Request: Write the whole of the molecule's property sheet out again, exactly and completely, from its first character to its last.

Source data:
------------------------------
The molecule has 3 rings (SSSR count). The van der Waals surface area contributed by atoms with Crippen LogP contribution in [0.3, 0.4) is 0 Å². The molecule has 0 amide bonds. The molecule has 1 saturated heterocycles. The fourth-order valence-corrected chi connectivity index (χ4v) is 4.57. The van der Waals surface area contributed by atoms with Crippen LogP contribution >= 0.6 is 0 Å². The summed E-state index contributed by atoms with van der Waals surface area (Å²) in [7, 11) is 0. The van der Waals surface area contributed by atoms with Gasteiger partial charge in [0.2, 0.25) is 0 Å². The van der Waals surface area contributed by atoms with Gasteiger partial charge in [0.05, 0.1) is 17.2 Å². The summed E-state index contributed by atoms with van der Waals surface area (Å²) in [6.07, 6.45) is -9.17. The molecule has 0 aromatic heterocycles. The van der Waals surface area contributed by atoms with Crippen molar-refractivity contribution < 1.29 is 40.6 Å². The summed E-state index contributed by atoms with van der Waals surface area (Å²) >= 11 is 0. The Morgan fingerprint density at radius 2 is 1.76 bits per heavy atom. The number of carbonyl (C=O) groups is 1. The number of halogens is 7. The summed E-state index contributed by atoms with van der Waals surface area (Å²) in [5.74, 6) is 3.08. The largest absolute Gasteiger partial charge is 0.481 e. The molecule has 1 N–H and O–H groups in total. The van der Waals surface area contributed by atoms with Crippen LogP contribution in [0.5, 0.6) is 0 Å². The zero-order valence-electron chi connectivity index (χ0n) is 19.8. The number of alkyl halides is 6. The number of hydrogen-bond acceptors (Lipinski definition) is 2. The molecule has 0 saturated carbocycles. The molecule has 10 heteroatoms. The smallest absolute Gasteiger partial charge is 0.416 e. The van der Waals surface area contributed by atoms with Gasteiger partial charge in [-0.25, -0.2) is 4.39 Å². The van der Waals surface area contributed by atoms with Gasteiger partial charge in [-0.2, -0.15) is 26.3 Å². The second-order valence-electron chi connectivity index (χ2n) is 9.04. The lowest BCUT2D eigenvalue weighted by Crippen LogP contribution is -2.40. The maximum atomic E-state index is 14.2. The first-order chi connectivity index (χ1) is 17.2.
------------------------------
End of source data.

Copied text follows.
The molecule has 3 rings (SSSR count). The van der Waals surface area contributed by atoms with Crippen LogP contribution in [0.3, 0.4) is 0 Å². The molecule has 0 amide bonds. The molecule has 1 saturated heterocycles. The fourth-order valence-corrected chi connectivity index (χ4v) is 4.57. The van der Waals surface area contributed by atoms with Crippen LogP contribution >= 0.6 is 0 Å². The summed E-state index contributed by atoms with van der Waals surface area (Å²) in [7, 11) is 0. The van der Waals surface area contributed by atoms with Gasteiger partial charge in [0.2, 0.25) is 0 Å². The van der Waals surface area contributed by atoms with Gasteiger partial charge in [0.05, 0.1) is 17.2 Å². The summed E-state index contributed by atoms with van der Waals surface area (Å²) in [6.07, 6.45) is -9.17. The molecule has 0 aromatic heterocycles. The van der Waals surface area contributed by atoms with Crippen molar-refractivity contribution < 1.29 is 40.6 Å². The summed E-state index contributed by atoms with van der Waals surface area (Å²) >= 11 is 0. The Morgan fingerprint density at radius 2 is 1.76 bits per heavy atom. The number of carbonyl (C=O) groups is 1. The number of halogens is 7. The summed E-state index contributed by atoms with van der Waals surface area (Å²) in [5.74, 6) is 3.08. The largest absolute Gasteiger partial charge is 0.481 e. The molecule has 1 N–H and O–H groups in total. The van der Waals surface area contributed by atoms with Crippen LogP contribution in [0.5, 0.6) is 0 Å². The zero-order valence-electron chi connectivity index (χ0n) is 19.8. The number of alkyl halides is 6. The number of hydrogen-bond acceptors (Lipinski definition) is 2. The molecule has 0 saturated carbocycles. The molecule has 10 heteroatoms. The smallest absolute Gasteiger partial charge is 0.416 e. The van der Waals surface area contributed by atoms with Gasteiger partial charge in [-0.25, -0.2) is 4.39 Å². The van der Waals surface area contributed by atoms with Gasteiger partial charge in [-0.2, -0.15) is 26.3 Å². The second-order valence-electron chi connectivity index (χ2n) is 9.04. The lowest BCUT2D eigenvalue weighted by Crippen LogP contribution is -2.40. The maximum atomic E-state index is 14.2. The first-order chi connectivity index (χ1) is 17.2.